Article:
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Class actions fall in '06, but settlements rise

Posted On: Jan. 7, 2007 12:00 AM CST

Despite the emergence of options backdating scandals last year, the number of securities fraud class action filings dropped dramatically during 2006, according to two reports released last week.

But the settlement amounts that corporations paid to shareholder plaintiffs in 2006 rose 37% over 2005, which was also a record year for loss severity, according to an annual report from Washington-based NERA Economic Consulting, a unit of Marsh & McLennan Cos. Inc.

A rise in "mega settlements," including those valued at more than $100 million and four surpassing the $1 billion mark, drove 2006's severity increase, NERA reported.

In a separate annual study released last week, the Securities Class Action Clearinghouse reported that plaintiffs filed only 110 securities fraud class actions during 2006, a drop of 38% from 2005.

The Securities Class Action Clearinghouse, a joint project between Stanford Law School and Cornerstone Research of Boston, found that the 2006 securities class actions represent a 43% decrease from the 10-year average of 193.

Last year also produced the fewest number of suits recorded in a calendar year since adoption of the Public Securities Litigation Reform Act of 1995.

Cornerstone attributed the decline to strengthened federal enforcement of corporate conduct, a strong stock market combined with lower stock price volatility, and the resolution of a majority of class action lawsuits filed in the late 1990s and early 2000s.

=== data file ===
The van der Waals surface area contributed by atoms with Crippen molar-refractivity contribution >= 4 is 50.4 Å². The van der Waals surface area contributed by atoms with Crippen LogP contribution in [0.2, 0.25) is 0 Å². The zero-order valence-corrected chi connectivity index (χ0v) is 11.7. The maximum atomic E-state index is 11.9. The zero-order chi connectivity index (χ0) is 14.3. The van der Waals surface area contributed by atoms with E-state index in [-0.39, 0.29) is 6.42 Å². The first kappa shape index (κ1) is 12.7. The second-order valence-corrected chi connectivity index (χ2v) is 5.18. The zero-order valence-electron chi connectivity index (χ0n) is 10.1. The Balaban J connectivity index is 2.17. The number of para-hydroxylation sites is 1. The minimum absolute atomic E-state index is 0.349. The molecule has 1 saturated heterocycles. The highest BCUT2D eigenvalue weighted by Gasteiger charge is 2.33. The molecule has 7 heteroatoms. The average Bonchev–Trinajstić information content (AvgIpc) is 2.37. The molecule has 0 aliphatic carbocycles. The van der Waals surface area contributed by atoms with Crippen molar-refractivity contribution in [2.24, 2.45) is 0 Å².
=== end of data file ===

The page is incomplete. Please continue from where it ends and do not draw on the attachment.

The most surprising discovery for researchers came from the limited number of options backdating-related filings, said John Gould, vp for Cornerstone Research.

Despite all the attention paid to options backdating, plaintiffs have filed only 22 related federal lawsuits, Cornerstone reported.

That number, however, represents substantial claims activity, especially considering that no one in 2005 foresaw the emergence of backdating claims, said Kevin M. LaCroix, a directors and officers liability coverage expert and a director at OakBridge Insurance Services L.L.C. in Beachwood Ohio.

"Even though there are quote 'only 22 securities lawsuits alleging options backdating' that is still a lot of lawsuits and a lot of losses for something no one anticipated," Mr. LaCroix said.

Last year's decline in frequency is welcome news, but insurers are not ready to pop the champagne yet, said Evan Rosenberg, senior vp of Chubb Specialty Insurance in Warren, N.J. Several factors remain in play that could still drive up claims frequency.

For example, NERA reports that one possible reason for the decline in frequency stems from a federal indictment and personnel changes at Milberg Weiss & Bershad L.L.P., one of the nation's largest law firms associated with securities lawsuits.

The law firm's resources may be distracted, NERA said. If so, lawsuit filings could return to higher levels in the future, Mr. Rosenberg and NERA agreed.

Additionally, factors that drive securities lawsuit filings often emerge unexpectedly, Mr. Rosenberg and Mr. LaCroix said. The options backdating scandals that came to light in 2006 offer such an example.

"A lot of unexpected things happen in the D&O sector," Mr. LaCroix said. "That alone would be a reason for carriers to be somewhat cautious before assuming that 2006 frequency or severity is enough to make a wholesale change in your underwriting or pricing philosophy."

While observers say the decline in frequency may not impact D&O policy pricing, it is still good news for employers. The drop in filings means that the average corporation now faces less than an 8% probability of being a target at least once over a five-year period, NERA reports.

But those getting sued will pay more. NERA found that more than 10% of settlements in 2006 exceeded the $100 million mark. On average, only 3% of settlements reached that level in prior years.

The average settlement price, meanwhile, climbed to $86.7 million, up from 2005's average of $73.6 million.